Education & Resources

Education & Resources

This segment of our site seeks to educate and provide resources that may assist communities to better understand the issue of prescription drug abuse (taken from the "Responding to PDA in Northern Manitoba" document found in this section):

Definition of Prescription Drug Abuse

Prescription Drug Abuse has been defined in a variety of ways. Here are a few definitions:

"Medicines not used for their intended purposes"

"...the use of any prescription medication which is not used in the prescribed dose, or prescribed time interval, as well as for reasons, or people, than those intended by the prescribing clinician".

"Prescription drug abuse is the use of a prescription medication in a way not intended by the prescribing doctor, such as for the feelings you get from the drug. Prescription drug abuse or problematic use includes everything from taking a friend's prescription painkiller for your backache to snorting or injecting ground-up pills to get high. Drug abuse may become ongoing and compulsive, despite the negative consequences."

"Prescription drug abuse is the use of a medication without a prescription, in a way other than as prescribed (non-medical), or for the experience or feelings elicited. According to several national surveys, prescription medications, such as those used to treat pain, attention deficit disorders, and anxiety, are being abused at a rate second only to marijuana among illicit drug users. The consequences of this abuse have been steadily worsening, reflected in increased treatment admissions, emergency room visits, and overdose deaths."

An increasing problem, prescription drug abuse can affect all age groups, but it is more common in young people. The prescription drugs most often abused include painkillers, sedatives, anti-anxiety medications and stimulants.

Indeed, early identification of prescription drug abuse and early intervention may prevent the problem from turning into a longer term addiction.

Why Prescription Drugs are being Abused

People take drugs because they want to change something about their lives.

Teens and adults abuse prescription drugs for a number of reasons. Some of these may include, to:

  • Feel good or "get high"
  • Numb traumatic experiences
  • Be accepted by peers (peer pressure) or to be social - to fit in
  • Cope with emotional or physical pain
  • Escape or relax or relieve tension
  • Relieve boredom
  • Rebel or experiment
  • Reduce appetite or increase alertness
  • Experiment with the mental effects of the substance
  • Maintain an addiction and prevent withdrawal
  • Improve concentration and academic or work performance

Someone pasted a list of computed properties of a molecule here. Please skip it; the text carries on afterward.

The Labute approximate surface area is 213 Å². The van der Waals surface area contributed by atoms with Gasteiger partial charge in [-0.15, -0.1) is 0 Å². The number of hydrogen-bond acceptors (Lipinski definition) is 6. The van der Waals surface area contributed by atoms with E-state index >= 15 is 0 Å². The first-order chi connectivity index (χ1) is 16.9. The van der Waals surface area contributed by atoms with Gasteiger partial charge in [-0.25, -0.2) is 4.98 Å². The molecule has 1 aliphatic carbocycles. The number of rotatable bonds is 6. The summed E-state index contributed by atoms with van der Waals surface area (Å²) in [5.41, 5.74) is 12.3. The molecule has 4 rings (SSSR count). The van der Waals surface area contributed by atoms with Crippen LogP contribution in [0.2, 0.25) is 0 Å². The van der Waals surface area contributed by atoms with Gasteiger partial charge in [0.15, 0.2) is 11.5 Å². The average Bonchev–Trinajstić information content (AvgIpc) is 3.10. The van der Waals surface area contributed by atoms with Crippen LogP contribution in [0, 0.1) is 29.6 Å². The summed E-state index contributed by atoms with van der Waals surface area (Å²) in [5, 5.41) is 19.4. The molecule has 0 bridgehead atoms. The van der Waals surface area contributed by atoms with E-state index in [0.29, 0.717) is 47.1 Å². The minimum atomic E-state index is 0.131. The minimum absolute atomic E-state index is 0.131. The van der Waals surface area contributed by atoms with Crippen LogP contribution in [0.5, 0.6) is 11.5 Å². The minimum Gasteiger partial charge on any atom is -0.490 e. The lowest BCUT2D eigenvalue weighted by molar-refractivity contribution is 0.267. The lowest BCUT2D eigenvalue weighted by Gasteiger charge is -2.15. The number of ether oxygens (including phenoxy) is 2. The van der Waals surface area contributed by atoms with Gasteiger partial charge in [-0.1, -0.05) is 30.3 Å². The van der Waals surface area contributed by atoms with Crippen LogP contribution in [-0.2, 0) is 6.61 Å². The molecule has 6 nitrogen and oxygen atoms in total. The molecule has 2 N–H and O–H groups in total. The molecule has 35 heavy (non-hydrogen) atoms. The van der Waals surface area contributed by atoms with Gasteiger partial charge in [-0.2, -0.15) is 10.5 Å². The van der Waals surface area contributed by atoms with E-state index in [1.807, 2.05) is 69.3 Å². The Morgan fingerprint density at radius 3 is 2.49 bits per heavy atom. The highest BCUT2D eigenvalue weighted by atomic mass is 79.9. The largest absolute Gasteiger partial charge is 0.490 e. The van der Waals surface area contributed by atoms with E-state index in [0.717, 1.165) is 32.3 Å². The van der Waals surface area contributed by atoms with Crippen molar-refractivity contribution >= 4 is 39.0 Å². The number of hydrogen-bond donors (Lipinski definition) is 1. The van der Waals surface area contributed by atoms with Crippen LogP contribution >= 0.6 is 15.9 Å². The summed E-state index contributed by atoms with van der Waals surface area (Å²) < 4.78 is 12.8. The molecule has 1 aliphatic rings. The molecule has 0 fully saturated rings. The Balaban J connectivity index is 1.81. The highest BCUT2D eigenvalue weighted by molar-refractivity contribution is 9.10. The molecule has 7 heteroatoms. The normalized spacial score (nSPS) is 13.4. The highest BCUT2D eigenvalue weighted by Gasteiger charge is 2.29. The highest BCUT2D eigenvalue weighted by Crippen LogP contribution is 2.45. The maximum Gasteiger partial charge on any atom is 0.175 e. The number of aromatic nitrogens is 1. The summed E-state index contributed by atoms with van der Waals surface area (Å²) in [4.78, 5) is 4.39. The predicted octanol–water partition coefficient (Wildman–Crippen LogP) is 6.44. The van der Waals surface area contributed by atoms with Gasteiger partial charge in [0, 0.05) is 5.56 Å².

The PDA Committee acknowledges that in our culture there are many positive teachings of the significance and respect of the snake. No disrespect is intended through the use of this analogy.

People think drugs are a solution. But eventually, the drugs become the problem. Difficult as it may be to face one's problems, the consequences of drug use are always worse than the problem one is trying to solve with them. The real answer is to get the facts and not to take drugs in the first place.

How Do Drugs Work?

Drugs are essentially poisons. The amount taken determines the effect.

A small amount acts as a stimulant (speeds you up). A greater amount acts as a sedative (slows you down). An even larger amount poisons and can kill.

This is true of any drug. Only the amount needed to achieve the effect differs.

But many drugs have another liability: they directly affect the mind. They can distort the user's perception of what is happening around him or her. As a result, the person's actions may be odd, irrational, inappropriate and even destructive.

Drugs block off all sensations, the desirable ones with the unwanted. So, while providing short-term help in the relief of pain, they also wipe out ability and alertness and muddy one's thinking.

Medicines are drugs that are intended to speed up or slow down or change something about the way your body is working, to try to make it work better. Sometimes they are necessary. But they are still drugs: they act as stimulants or sedatives, and too much can kill you. So if you do not use medicines as they are supposed to be used, they can be as dangerous as illegal drugs.

How PDA is affecting First Nation communities

A discussion held at a meeting convened by the OHA in July 2015 dealt with the question: "how is the issue of prescription drug abuse affecting our First Nation communities?"

The answers came as no surprise from the Committee members: PDA is primarily affecting First Nations communities by negatively impacting relationships first and foremost. Familial and communal relationships are deteriorating more rapidly with the misuse of pills. It used to be that addictions were heavily centred on the youth and related to alcohol and illegal or illicit drugs like cocaine and marijuana; but alarmingly and sadly today, our older community members are not immune to the devastations of PDA. In some cases, it is the "elders" that are selling their prescription drugs to the youth! PDA is threatening our communities from both ends of the age spectrum - from youth to Elders. The level of helplessness is great in many First Nation communities as the availability of prescription drugs becomes more widespread.

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